'I was present at the special court in Nicosia when Panaghi was sentenced to death, which involved the judge donning his black cap. A priest sat by the accused,' Lance-Corporal Tony Fish remembers. 'Like most of those caught and so sentenced he was not hanged and, as far as I am aware, is a free man. More than can be said of the terrorists' victims. Such is the game of politics.'
Field Marshal Sir John Harding, the Island's Governor, commuted Pagaghi's death penalty to life imprisonment as 'a gesture of goodwill', because of his age and EOKA's decision to call a unilateral truce in August 1956. He was released from prison when Cyprus was declared an independent republic in 1960.
'Jimmy Edwards saved by the RMP'
THE TWO months of April and May 1956 marked an all-time low in the RMP Famagusta Detachment's fortunes since the outbreak of the EOKA conflict. It suffered 13 more casualties, about half of whom required in-patient treatment at the British Military Hospital, Nicosia, or were cas-evaccuated to the UK.
Morale in the unit, however, remained extremely high, despite the danger, extremes of temperature, impossibly long hours worked and the very basic living conditions. Such things as air conditioning and refrigeration were virtually non-existent, and certainly in the tented camps, life was far from comfortable. Nonetheless there was always good humor and great camaraderie with the day-to-day stresses often being relieved by a variety of less hazardous experiences.
One such was when Len Peacock, a unit cook, was on guard duty during a dark night and heard suspicious movement ahead of him. He shouted a challenge, but there was no reply. Without waiting any longer, he released the full firepower of the Army Catering Corps on the suspect. It resulted in the premature death of a grazing donkey. After that, legend has it, Len had difficulty persuading the troops to eat any more of his meat stews.
On another occasion, Lane-Corporal Derek Coleman was on night shift at RMP HQ, when the sound of an explosion rumbled through the darkness. He and his colleagues immediately drove to the scene of the incident and found a bombed army bus, with its front wheels blown off. To their surprise, the Redcaps saw the stranded passengers were a group of show business stars from the UK on a tour of army camps on the Island. They included Jimmy Edwards, Lita Rosa, Jess Conrad and 'Baron Hard'. Slightly shaken, they were quickly taken to safety at RMP HQ.
Next morning, the newspapers reported that Jimmy Edwards had told them that the Redcaps had saved their lives! Then the lovely singer Lita Rosa visited one of the RMP billets to express her thanks to the young NCOs. It was a very welcome surprise to have such a beautiful young woman in their midst and she boosted both morale and testosterone levels.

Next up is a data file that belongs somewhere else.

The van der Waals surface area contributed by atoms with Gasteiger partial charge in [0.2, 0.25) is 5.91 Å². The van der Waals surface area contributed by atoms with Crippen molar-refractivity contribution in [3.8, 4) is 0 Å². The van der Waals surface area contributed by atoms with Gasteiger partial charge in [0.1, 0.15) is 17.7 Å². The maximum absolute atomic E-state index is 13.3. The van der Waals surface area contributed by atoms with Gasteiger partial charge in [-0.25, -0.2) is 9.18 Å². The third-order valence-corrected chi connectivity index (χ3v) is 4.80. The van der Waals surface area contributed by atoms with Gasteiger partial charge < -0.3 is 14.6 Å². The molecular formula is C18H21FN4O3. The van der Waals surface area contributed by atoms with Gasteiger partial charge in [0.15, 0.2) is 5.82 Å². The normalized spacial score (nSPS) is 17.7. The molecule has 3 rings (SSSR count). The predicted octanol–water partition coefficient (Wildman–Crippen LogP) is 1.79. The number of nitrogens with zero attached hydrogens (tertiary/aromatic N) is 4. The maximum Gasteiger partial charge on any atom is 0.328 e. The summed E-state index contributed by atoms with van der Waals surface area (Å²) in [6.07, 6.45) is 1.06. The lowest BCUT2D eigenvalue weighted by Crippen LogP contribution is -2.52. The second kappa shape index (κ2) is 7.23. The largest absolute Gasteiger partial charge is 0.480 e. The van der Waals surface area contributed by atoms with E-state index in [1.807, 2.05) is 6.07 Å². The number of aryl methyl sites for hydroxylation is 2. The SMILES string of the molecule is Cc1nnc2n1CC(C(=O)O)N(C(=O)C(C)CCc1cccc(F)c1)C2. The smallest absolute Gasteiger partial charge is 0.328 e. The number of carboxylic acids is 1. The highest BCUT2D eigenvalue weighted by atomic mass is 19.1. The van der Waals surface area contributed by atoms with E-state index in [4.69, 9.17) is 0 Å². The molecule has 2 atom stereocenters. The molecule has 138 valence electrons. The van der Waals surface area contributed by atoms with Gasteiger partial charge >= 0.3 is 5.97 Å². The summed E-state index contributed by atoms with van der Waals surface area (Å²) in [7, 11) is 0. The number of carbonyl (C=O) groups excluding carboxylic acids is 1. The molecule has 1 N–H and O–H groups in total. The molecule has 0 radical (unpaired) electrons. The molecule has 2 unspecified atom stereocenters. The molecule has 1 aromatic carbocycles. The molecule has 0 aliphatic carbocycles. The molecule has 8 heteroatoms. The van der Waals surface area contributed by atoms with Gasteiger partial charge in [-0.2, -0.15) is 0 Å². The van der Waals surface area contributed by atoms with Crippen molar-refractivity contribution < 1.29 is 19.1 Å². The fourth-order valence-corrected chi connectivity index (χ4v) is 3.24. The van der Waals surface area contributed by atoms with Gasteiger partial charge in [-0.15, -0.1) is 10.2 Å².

But there were also females of a different kind who established a good-natured relationship with our men. These were Famagusta's 'ladies of the night', whose premises were 'out of bounds' to military personnel and subject to frequent checks by the Redcaps. From time to time, errant soldiers were found in interesting situations in the 'houses of ill-repute' in the back streets of the old city, but usually they were merely returned to their units, once fully dressed.
As a result, this pragmatic approach resulted in a very harmonious modus operandi between the Royal Military Police and the 'ladies', who often raised their skirts and showed off their skimpy underwear as a salute to the passing patrols.
Tea and 'smoke breaks' could be taken safely in the Turkish quarter and several military policemen developed a taste for such exotica as slices of giant watermelon and sandwiches made of unleavened bread, sold from wayside stalls.
The maintenance of discipline amongst the young men of RMP was never a problem, as they were invariably highly motivated and took a fierce pride in their unit. Moreover, the high standards set by the senior NCOs, such as Sergeant (later Major) Frank Bardsley was an example to all.
For many of the young men involved, their time in Cyprus was the adventure of a lifetime and a period in which they quickly changed from boys to men. They experienced fear, anxiety, fatigue and danger, but also the joy of comradeship, hardships shared and the knowledge that their job was well done.
EDITOR'S NOTE: In the four year-long EOKA conflict, the Royal Military Police lost 9 of its members:
© Maurice Nicholls 2009